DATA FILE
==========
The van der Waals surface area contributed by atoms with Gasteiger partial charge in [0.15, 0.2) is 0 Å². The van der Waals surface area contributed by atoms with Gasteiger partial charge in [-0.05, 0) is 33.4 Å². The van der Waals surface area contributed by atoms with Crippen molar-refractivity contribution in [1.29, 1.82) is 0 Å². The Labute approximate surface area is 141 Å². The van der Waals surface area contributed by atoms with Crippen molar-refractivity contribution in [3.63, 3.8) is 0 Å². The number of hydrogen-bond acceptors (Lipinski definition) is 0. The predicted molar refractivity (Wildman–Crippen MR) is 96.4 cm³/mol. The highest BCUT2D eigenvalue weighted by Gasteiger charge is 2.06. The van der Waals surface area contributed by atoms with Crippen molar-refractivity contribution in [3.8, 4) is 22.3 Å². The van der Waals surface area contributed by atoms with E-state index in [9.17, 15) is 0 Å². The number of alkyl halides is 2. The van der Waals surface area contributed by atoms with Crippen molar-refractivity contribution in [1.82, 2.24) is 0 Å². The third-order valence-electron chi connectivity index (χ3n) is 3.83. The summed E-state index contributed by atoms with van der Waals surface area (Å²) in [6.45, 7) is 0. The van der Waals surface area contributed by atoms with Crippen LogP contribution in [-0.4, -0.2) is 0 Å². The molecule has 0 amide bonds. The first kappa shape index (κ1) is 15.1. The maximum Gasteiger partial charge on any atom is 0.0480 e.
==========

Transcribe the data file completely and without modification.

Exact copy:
The van der Waals surface area contributed by atoms with Gasteiger partial charge in [0.15, 0.2) is 0 Å². The van der Waals surface area contributed by atoms with Gasteiger partial charge in [-0.05, 0) is 33.4 Å². The van der Waals surface area contributed by atoms with Crippen molar-refractivity contribution in [1.29, 1.82) is 0 Å². The Labute approximate surface area is 141 Å². The van der Waals surface area contributed by atoms with Crippen molar-refractivity contribution in [3.63, 3.8) is 0 Å². The number of hydrogen-bond acceptors (Lipinski definition) is 0. The predicted molar refractivity (Wildman–Crippen MR) is 96.4 cm³/mol. The highest BCUT2D eigenvalue weighted by Gasteiger charge is 2.06. The van der Waals surface area contributed by atoms with Crippen molar-refractivity contribution in [3.8, 4) is 22.3 Å². The van der Waals surface area contributed by atoms with E-state index in [9.17, 15) is 0 Å². The number of alkyl halides is 2. The van der Waals surface area contributed by atoms with Crippen molar-refractivity contribution in [1.82, 2.24) is 0 Å². The third-order valence-electron chi connectivity index (χ3n) is 3.83. The summed E-state index contributed by atoms with van der Waals surface area (Å²) in [6.45, 7) is 0. The van der Waals surface area contributed by atoms with Crippen LogP contribution in [-0.4, -0.2) is 0 Å². The molecule has 0 amide bonds. The first kappa shape index (κ1) is 15.1. The maximum Gasteiger partial charge on any atom is 0.0480 e.